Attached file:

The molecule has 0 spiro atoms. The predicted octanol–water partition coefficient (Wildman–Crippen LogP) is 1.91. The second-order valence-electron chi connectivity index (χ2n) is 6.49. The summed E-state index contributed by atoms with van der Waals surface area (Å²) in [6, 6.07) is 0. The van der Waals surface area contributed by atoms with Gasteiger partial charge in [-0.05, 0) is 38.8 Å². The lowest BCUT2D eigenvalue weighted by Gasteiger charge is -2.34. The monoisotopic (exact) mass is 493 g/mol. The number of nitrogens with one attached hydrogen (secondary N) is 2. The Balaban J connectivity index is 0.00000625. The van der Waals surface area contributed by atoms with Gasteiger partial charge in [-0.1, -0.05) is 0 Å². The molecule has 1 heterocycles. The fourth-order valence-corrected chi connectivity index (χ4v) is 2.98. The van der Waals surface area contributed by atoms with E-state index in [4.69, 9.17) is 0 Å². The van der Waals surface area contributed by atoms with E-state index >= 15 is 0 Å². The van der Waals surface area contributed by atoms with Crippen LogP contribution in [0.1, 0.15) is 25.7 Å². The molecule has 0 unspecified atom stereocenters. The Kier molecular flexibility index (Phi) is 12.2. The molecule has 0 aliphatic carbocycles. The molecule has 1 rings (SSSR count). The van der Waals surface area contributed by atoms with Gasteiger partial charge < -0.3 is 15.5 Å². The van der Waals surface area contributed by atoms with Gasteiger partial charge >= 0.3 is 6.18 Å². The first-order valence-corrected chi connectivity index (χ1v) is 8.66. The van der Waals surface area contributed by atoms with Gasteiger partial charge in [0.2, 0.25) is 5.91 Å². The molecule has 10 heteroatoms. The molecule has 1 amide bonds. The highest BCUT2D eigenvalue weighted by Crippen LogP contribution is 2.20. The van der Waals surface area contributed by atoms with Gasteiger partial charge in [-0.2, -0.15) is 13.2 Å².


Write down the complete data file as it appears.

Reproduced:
The molecule has 0 spiro atoms. The predicted octanol–water partition coefficient (Wildman–Crippen LogP) is 1.91. The second-order valence-electron chi connectivity index (χ2n) is 6.49. The summed E-state index contributed by atoms with van der Waals surface area (Å²) in [6, 6.07) is 0. The van der Waals surface area contributed by atoms with Gasteiger partial charge in [-0.05, 0) is 38.8 Å². The lowest BCUT2D eigenvalue weighted by Gasteiger charge is -2.34. The monoisotopic (exact) mass is 493 g/mol. The number of nitrogens with one attached hydrogen (secondary N) is 2. The Balaban J connectivity index is 0.00000625. The van der Waals surface area contributed by atoms with Gasteiger partial charge in [-0.1, -0.05) is 0 Å². The molecule has 1 heterocycles. The fourth-order valence-corrected chi connectivity index (χ4v) is 2.98. The van der Waals surface area contributed by atoms with E-state index in [4.69, 9.17) is 0 Å². The van der Waals surface area contributed by atoms with E-state index >= 15 is 0 Å². The van der Waals surface area contributed by atoms with Crippen LogP contribution in [0.1, 0.15) is 25.7 Å². The molecule has 0 unspecified atom stereocenters. The Kier molecular flexibility index (Phi) is 12.2. The molecule has 0 aliphatic carbocycles. The molecule has 1 rings (SSSR count). The van der Waals surface area contributed by atoms with Gasteiger partial charge < -0.3 is 15.5 Å². The van der Waals surface area contributed by atoms with Gasteiger partial charge >= 0.3 is 6.18 Å². The first-order valence-corrected chi connectivity index (χ1v) is 8.66. The van der Waals surface area contributed by atoms with Gasteiger partial charge in [0.2, 0.25) is 5.91 Å². The molecule has 10 heteroatoms. The molecule has 1 amide bonds. The highest BCUT2D eigenvalue weighted by Crippen LogP contribution is 2.20. The van der Waals surface area contributed by atoms with Gasteiger partial charge in [-0.2, -0.15) is 13.2 Å².